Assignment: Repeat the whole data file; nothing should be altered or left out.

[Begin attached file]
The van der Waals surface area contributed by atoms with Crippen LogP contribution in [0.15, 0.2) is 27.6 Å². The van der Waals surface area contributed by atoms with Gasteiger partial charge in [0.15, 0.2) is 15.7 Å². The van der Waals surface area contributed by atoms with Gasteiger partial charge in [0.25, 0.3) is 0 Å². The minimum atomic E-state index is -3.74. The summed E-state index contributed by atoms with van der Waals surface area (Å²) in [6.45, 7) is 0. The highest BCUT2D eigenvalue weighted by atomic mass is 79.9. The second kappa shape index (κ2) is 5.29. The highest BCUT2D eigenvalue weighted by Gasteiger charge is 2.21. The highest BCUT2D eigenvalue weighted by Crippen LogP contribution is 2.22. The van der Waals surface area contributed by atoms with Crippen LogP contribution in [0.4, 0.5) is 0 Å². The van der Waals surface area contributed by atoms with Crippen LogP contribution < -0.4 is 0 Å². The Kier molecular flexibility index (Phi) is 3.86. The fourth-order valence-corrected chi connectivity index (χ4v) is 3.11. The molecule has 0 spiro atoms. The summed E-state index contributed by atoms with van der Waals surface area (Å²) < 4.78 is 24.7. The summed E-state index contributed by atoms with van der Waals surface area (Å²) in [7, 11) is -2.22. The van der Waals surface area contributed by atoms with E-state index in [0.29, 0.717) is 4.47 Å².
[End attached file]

The van der Waals surface area contributed by atoms with Crippen LogP contribution in [0.15, 0.2) is 27.6 Å². The van der Waals surface area contributed by atoms with Gasteiger partial charge in [0.15, 0.2) is 15.7 Å². The van der Waals surface area contributed by atoms with Gasteiger partial charge in [0.25, 0.3) is 0 Å². The minimum atomic E-state index is -3.74. The summed E-state index contributed by atoms with van der Waals surface area (Å²) in [6.45, 7) is 0. The highest BCUT2D eigenvalue weighted by atomic mass is 79.9. The second kappa shape index (κ2) is 5.29. The highest BCUT2D eigenvalue weighted by Gasteiger charge is 2.21. The highest BCUT2D eigenvalue weighted by Crippen LogP contribution is 2.22. The van der Waals surface area contributed by atoms with Crippen LogP contribution in [0.4, 0.5) is 0 Å². The van der Waals surface area contributed by atoms with Crippen LogP contribution < -0.4 is 0 Å². The Kier molecular flexibility index (Phi) is 3.86. The fourth-order valence-corrected chi connectivity index (χ4v) is 3.11. The molecule has 0 spiro atoms. The summed E-state index contributed by atoms with van der Waals surface area (Å²) < 4.78 is 24.7. The summed E-state index contributed by atoms with van der Waals surface area (Å²) in [7, 11) is -2.22. The van der Waals surface area contributed by atoms with E-state index in [0.29, 0.717) is 4.47 Å².